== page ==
• Kerberos
  • LDAP
  • OAuth 2.0
We are also going to support authentication at web server level, ex: HTTP Basic Auth very soon, keep an eye on the pgAdmin release notes for more information. This blog will guide you to set up the OAuth 2.0 authentication in pgAdmin 4.

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How to Get the Most Out of the Schema Diff Tool in pgAdmin 4

Author: Akshay Joshi, date: Sept. 6, 2021

The Schema Diff Tool in pgAdmin 4 allows you to compare objects between two databases or two schemas. It allows you to compare tables, views, functions, sequences, packages, procedures and other database objects between two schemas/databases. It will report any discrepancies between schemas such as missing or mismatching procedures, tables, triggers, columns, indexes and constraints. It also will detect column discrepancies such as data type, nullability and defaults.

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How to Deploy pgAdmin in Kubernetes

Author: Dave Page, date: June 28, 2021

pgAdmin has long had a container distribution; however the development team rarely used it, except when testing releases. So virtually all of our experience has been using Docker. Recently, a user ran into an issue when running under Kubernetes that I was unable to reproduce in Docker, so I spent some time learning how a pgAdmin deployment would work in that environment—and ironically it worked just fine; I couldn't reproduce the bug! Regardless, I gained an understanding of how to deploy pgAdmin in Kubernetes, so here's how it works.

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The Reasons Why pgAdmin Chose ReactJS

Author: Aditya Toshniwal, date: March 10, 2021

pgAdmin 4 is a management tool for PostgreSQL and EDB Postgres Advanced Server. pgAdmin 4 was re-written from pgAdmin 3 (a native desktop application). The application is designed to work on both the desktop and a web server. It is written in Python using Flask with the user interface written in JS/jQuery/Backbone, and can be deployed on any network. It is 2021, and one might argue about why pgAdmin chose jQuery/Backbone. The development work of pgAdmin 4 started in around 2014, and back then, Backbone.js was one of the most popular frameworks. Backbone.js was even more popular than React at the time.

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Kerberos Support in pgAdmin 4

Author: Khushboo Vashi, date: March 1, 2021

The pgAdmin team has been receiving requests from users to support Kerberos Authentication for quite some time and as a result, we have decided to implement it. The work has been divided into 2 phases. The first phase adds pluggable Kerberos authentication in the pgAdmin Server (multi user) mode using GSSAPI and SPNEGO, similar to the existing LDAP support. The web browser and the pgAdmin web server negotiate Kerberos as a security mechanism through SPNEGO and exchange tickets as SPNEGO tokens over HTTPS and which will bypass the pgAdmin login page entirely if the Kerberos authentication succeeds.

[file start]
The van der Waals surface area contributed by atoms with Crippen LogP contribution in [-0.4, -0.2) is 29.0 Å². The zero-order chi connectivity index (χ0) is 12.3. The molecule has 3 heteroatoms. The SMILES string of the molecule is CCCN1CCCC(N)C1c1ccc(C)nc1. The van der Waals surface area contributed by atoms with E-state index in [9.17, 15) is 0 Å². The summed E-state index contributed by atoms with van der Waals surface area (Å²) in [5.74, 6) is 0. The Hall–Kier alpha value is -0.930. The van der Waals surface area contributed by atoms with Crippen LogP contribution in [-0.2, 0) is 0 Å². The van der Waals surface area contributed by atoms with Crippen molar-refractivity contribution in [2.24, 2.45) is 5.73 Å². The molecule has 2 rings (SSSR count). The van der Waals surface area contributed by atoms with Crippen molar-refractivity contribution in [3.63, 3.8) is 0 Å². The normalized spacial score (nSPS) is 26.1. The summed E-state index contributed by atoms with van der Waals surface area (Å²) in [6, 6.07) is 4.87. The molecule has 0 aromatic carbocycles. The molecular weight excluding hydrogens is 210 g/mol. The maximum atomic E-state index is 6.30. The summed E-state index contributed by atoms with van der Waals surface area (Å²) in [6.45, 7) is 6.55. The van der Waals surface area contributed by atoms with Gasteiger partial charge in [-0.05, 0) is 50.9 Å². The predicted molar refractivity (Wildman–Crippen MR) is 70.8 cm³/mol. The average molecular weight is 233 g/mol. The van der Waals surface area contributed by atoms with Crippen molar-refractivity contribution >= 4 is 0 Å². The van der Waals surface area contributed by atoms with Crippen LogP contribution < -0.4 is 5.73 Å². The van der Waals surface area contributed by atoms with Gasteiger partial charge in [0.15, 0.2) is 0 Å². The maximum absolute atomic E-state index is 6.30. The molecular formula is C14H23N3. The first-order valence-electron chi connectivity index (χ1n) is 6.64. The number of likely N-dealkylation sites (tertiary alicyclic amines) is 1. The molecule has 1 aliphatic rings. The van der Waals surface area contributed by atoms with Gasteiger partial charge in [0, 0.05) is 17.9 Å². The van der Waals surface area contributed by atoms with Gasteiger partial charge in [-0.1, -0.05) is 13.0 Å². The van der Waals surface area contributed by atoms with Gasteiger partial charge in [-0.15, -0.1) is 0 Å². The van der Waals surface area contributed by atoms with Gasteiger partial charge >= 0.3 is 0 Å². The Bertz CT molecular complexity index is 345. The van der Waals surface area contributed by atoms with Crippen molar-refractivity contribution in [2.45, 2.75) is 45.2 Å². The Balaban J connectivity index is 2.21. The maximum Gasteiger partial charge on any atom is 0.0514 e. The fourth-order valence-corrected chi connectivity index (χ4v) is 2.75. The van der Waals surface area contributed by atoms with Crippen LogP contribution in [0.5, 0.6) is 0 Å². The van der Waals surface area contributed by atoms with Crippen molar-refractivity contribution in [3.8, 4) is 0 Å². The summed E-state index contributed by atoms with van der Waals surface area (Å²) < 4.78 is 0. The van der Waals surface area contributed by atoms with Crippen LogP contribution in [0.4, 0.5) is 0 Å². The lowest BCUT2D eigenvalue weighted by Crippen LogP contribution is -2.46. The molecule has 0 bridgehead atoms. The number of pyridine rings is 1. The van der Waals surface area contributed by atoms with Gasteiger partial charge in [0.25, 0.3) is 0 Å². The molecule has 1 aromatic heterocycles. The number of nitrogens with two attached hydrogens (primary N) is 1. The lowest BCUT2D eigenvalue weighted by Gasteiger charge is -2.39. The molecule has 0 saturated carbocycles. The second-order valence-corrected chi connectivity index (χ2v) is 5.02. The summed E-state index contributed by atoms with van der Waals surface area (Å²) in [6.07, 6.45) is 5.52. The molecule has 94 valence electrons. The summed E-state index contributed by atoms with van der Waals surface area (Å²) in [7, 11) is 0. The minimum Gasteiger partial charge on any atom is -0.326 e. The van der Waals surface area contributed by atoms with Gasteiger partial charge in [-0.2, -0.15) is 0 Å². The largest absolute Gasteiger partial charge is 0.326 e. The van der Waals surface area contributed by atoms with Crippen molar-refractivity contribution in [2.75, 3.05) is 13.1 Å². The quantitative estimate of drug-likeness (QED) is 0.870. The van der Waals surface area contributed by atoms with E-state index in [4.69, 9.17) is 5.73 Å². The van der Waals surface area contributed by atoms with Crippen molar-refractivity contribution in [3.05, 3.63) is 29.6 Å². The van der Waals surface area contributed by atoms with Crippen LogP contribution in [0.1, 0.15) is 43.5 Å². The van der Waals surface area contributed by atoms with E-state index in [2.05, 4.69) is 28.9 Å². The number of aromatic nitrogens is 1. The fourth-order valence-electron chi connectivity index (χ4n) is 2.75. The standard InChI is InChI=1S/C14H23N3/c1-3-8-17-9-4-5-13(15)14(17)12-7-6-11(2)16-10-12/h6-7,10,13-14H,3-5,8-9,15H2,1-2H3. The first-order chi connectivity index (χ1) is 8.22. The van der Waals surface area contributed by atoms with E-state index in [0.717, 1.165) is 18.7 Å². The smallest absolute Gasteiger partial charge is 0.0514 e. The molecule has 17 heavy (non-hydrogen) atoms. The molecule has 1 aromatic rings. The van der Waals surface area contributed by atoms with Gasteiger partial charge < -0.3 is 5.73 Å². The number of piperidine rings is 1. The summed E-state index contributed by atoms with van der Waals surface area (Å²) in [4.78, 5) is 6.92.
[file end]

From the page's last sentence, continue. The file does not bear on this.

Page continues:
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Testing pgAdmin

Author: Dave Page, date: Aug. 25, 2020

Like any software, pgAdmin has bugs. At the time of writing there are 119 new or in-progress issues in the bug tracker, which is pretty good for a piece of software with so many moving parts, and regular-as-clockwork monthly releases. Over 10% of these issues are currently assigned to the reporter to gather further information, plus there will undoubtedly be some duplicates and support issues/feature requests in that number that haven’t yet been picked up in our weekly backlog refinement meeting and either closed or moved to the feature or support trackers.

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pgAdmin, a comparable tool to PL/SQL Developer for PostgreSQL

Author: Shivam Dhapatkar, date: Feb. 9, 2020

This article explains how to get started using pgAdmin 4 as a management tool for PostgreSQL.

  1. How to download pgAdmin 4
  2. How to get started with pgAdmin 4
  3. Query Tool
  4. How to execute a query in pgAdmin 4
  5. Creating functions, procedures, and triggers using Query Tool

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Reverse Proxying to pgAdmin

Author: Dave Page, date: July 10, 2019

Reverse proxying requests to a pgAdmin server is becoming more and more popular if posts to the mailing lists are to be taken as an indicative measure; more often than not when using pgAdmin in a container (of which there have now been over 10 million pulls)! Typically users will deploy a reverse proxy for a couple of reasons; to host multiple applications in different subdirectories under the same domain, or to add SSL/TLS support independently of the application. Because of the number of questions asked, I spent a little time over the last couple of days doing some testing and updating the documentation with some examples. Here's a blog-ified version of that work.